Shares of Advanced Micro Devices (AMD -3.23%) rallied today, up by 6% as of 3:40 p.m. EDT, after the company announced that Alphabet (GOOG -0.44%) (GOOGL -0.55%) subsidiary Google had picked AMD's newest data center chip to launch a new service.
The two technology companies have partnered to utilize AMD's third-generation EPYC processors to power a new family of Tau virtual machines (VMs) within Google Cloud. Tau VMs will extend Google Cloud's existing VM services with a new offering that is designed to be deliver cost-effective performance of scale-out workloads.
The search giant says AMD's EPYC chips deliver significantly better performance than anything offered by rival cloud providers. Google claims that the first instance of the Tau VM, known as T2D, will enjoy 56% higher absolute performance and 42% higher price performance compared to general-purpose VMs. AMD EPYC processors also support x86 compatibility so customers don't need to tweak their applications for other processor architectures.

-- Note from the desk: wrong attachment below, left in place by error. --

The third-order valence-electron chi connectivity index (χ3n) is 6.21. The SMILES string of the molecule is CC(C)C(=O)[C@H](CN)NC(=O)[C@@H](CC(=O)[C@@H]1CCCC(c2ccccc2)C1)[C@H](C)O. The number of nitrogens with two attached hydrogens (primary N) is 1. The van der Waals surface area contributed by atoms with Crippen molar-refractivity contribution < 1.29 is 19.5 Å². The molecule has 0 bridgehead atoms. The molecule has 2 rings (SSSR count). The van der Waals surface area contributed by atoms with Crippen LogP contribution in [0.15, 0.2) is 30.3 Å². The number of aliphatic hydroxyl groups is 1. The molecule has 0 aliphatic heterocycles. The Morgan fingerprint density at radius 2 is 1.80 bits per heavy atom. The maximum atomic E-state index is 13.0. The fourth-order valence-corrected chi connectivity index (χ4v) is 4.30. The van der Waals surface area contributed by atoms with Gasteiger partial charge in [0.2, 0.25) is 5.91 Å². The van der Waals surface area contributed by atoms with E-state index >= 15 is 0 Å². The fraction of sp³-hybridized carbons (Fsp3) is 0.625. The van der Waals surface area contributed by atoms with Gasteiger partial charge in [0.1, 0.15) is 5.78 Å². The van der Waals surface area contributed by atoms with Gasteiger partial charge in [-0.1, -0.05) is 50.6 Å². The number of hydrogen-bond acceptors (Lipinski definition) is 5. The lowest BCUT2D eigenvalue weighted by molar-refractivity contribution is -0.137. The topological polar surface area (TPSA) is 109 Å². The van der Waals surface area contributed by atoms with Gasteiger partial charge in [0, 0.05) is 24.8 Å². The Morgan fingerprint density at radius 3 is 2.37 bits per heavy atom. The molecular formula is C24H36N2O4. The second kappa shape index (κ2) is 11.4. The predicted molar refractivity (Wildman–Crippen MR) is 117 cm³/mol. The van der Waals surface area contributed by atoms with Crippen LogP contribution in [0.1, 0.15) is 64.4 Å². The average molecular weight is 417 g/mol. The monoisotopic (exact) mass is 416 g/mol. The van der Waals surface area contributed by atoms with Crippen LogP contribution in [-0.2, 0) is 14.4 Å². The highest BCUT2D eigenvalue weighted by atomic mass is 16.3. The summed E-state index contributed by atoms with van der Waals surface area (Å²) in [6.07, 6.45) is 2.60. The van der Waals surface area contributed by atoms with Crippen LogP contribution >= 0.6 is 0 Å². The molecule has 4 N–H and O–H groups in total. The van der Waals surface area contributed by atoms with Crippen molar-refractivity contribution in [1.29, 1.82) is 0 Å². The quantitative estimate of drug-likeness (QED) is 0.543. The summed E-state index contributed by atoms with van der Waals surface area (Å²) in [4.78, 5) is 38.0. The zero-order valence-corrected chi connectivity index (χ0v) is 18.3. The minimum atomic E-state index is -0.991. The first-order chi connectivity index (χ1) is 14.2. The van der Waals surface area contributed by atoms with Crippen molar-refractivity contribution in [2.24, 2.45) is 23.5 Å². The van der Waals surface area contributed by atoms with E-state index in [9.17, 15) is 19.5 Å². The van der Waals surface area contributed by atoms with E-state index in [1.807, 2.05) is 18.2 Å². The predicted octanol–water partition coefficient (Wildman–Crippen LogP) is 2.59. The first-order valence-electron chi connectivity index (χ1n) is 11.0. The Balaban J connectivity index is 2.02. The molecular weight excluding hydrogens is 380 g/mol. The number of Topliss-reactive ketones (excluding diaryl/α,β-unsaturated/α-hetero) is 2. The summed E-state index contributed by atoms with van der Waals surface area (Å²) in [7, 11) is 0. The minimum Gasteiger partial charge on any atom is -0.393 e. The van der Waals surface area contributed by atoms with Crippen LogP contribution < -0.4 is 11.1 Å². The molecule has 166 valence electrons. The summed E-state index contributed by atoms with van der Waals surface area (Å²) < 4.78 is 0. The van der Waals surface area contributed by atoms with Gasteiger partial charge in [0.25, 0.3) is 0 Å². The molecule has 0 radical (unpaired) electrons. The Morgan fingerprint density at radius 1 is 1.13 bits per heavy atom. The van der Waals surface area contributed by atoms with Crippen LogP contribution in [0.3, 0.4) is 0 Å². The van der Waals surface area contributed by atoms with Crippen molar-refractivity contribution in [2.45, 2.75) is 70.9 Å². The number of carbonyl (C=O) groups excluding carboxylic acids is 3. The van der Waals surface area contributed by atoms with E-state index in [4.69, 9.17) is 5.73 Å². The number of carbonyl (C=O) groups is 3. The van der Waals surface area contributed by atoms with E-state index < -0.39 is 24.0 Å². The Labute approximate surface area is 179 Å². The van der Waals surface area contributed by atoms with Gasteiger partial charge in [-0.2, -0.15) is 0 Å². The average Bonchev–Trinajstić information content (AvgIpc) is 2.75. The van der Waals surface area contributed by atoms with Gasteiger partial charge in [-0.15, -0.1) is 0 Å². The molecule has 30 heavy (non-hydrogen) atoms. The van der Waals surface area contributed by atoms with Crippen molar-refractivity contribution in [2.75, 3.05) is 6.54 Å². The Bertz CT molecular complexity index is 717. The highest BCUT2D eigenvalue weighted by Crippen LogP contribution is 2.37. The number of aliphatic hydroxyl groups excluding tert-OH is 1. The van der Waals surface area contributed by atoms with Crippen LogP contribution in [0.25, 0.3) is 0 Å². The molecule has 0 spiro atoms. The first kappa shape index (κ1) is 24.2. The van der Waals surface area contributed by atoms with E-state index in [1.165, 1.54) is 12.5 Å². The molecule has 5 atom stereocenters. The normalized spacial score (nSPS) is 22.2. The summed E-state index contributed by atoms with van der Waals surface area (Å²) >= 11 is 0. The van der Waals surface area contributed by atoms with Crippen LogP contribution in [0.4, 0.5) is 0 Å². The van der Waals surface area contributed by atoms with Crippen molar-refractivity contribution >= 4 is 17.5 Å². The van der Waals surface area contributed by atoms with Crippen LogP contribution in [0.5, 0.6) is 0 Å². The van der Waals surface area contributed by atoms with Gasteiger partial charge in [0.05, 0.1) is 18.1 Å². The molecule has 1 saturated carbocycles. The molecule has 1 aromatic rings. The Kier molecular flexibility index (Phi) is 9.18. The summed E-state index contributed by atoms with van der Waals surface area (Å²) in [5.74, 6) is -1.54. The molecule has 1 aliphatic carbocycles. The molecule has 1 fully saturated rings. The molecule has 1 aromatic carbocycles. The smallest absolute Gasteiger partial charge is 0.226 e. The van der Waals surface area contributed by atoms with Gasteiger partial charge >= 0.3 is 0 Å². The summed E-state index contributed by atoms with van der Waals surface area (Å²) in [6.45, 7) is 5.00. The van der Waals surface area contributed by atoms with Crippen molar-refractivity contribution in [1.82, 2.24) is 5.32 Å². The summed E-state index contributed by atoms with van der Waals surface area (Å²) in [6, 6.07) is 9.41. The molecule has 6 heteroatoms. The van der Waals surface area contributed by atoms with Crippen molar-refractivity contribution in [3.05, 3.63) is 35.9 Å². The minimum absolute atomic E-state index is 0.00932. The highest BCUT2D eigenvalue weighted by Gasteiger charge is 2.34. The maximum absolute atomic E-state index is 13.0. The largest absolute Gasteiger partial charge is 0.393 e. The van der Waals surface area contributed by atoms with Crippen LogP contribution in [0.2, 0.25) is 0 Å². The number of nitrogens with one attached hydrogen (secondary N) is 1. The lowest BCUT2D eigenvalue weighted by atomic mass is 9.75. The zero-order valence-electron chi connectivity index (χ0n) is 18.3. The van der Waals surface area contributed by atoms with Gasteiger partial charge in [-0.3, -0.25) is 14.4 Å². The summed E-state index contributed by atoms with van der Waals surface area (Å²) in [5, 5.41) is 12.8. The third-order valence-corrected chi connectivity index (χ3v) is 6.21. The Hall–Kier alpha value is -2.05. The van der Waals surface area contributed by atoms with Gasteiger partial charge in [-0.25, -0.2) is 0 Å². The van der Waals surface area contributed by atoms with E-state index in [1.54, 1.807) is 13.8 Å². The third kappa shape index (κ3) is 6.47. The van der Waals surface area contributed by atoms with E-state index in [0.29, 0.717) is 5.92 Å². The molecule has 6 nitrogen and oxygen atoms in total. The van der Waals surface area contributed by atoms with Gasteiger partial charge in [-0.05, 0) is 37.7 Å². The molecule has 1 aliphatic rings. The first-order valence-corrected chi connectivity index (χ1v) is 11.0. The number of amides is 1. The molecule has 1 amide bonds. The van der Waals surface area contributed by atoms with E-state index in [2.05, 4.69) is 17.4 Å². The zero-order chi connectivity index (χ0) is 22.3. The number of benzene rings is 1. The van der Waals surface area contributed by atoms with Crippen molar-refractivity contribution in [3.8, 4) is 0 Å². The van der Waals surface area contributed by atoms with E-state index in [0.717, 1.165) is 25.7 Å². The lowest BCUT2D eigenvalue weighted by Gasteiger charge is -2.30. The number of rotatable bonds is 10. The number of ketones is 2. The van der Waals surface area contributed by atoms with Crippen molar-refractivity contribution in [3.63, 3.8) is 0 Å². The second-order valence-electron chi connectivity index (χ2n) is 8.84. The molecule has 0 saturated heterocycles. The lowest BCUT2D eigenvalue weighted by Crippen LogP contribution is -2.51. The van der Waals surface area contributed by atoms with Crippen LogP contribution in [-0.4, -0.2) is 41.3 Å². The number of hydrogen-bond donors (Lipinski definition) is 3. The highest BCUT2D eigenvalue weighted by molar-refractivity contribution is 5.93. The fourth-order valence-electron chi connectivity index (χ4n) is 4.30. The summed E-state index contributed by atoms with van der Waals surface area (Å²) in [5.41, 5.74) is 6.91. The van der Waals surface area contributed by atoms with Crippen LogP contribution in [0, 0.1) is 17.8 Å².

"At Google Cloud, our customers' compute needs are evolving," Google Cloud CEO Thomas Kurian commented in a release. "By collaborating with AMD, Google Cloud customers can now leverage amazing performance for scale-out applications, with great price-performance, all without compromising x86 compatibility."
The Tau VMs will become available in the third quarter, and Google notes that a 32vCPU VM with 128GB of memory will be priced at $1.352 per hour for on-demand usage in the U.S.